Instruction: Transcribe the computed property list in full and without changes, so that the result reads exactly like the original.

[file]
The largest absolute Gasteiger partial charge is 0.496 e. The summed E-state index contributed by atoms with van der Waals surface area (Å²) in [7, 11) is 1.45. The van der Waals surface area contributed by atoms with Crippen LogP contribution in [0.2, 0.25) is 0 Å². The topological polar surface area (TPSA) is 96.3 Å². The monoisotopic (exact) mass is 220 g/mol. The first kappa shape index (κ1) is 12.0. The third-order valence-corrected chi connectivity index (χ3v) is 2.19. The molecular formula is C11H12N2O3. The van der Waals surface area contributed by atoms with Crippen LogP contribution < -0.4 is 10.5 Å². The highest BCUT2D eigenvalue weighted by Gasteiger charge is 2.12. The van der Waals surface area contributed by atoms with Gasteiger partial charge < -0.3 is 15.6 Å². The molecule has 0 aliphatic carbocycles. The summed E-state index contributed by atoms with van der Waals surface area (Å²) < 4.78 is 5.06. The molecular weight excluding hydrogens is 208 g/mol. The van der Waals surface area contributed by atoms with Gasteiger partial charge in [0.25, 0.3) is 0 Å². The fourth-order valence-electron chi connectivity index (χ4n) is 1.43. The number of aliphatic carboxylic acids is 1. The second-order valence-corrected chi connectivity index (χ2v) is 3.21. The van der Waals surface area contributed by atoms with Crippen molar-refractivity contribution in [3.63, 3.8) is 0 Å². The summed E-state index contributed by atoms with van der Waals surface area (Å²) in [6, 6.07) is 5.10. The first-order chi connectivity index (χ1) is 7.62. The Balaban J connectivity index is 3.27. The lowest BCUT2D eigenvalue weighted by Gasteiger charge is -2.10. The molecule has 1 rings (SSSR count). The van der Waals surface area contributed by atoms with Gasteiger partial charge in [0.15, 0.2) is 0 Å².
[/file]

The largest absolute Gasteiger partial charge is 0.496 e. The summed E-state index contributed by atoms with van der Waals surface area (Å²) in [7, 11) is 1.45. The van der Waals surface area contributed by atoms with Crippen LogP contribution in [0.2, 0.25) is 0 Å². The topological polar surface area (TPSA) is 96.3 Å². The monoisotopic (exact) mass is 220 g/mol. The first kappa shape index (κ1) is 12.0. The third-order valence-corrected chi connectivity index (χ3v) is 2.19. The molecular formula is C11H12N2O3. The van der Waals surface area contributed by atoms with Crippen LogP contribution < -0.4 is 10.5 Å². The highest BCUT2D eigenvalue weighted by Gasteiger charge is 2.12. The van der Waals surface area contributed by atoms with Gasteiger partial charge < -0.3 is 15.6 Å². The molecule has 0 aliphatic carbocycles. The summed E-state index contributed by atoms with van der Waals surface area (Å²) < 4.78 is 5.06. The molecular weight excluding hydrogens is 208 g/mol. The van der Waals surface area contributed by atoms with Gasteiger partial charge in [0.25, 0.3) is 0 Å². The fourth-order valence-electron chi connectivity index (χ4n) is 1.43. The number of aliphatic carboxylic acids is 1. The second-order valence-corrected chi connectivity index (χ2v) is 3.21. The van der Waals surface area contributed by atoms with Crippen molar-refractivity contribution in [3.63, 3.8) is 0 Å². The summed E-state index contributed by atoms with van der Waals surface area (Å²) in [6, 6.07) is 5.10. The first-order chi connectivity index (χ1) is 7.62. The Balaban J connectivity index is 3.27. The lowest BCUT2D eigenvalue weighted by Gasteiger charge is -2.10. The molecule has 1 rings (SSSR count). The van der Waals surface area contributed by atoms with Gasteiger partial charge in [0.15, 0.2) is 0 Å².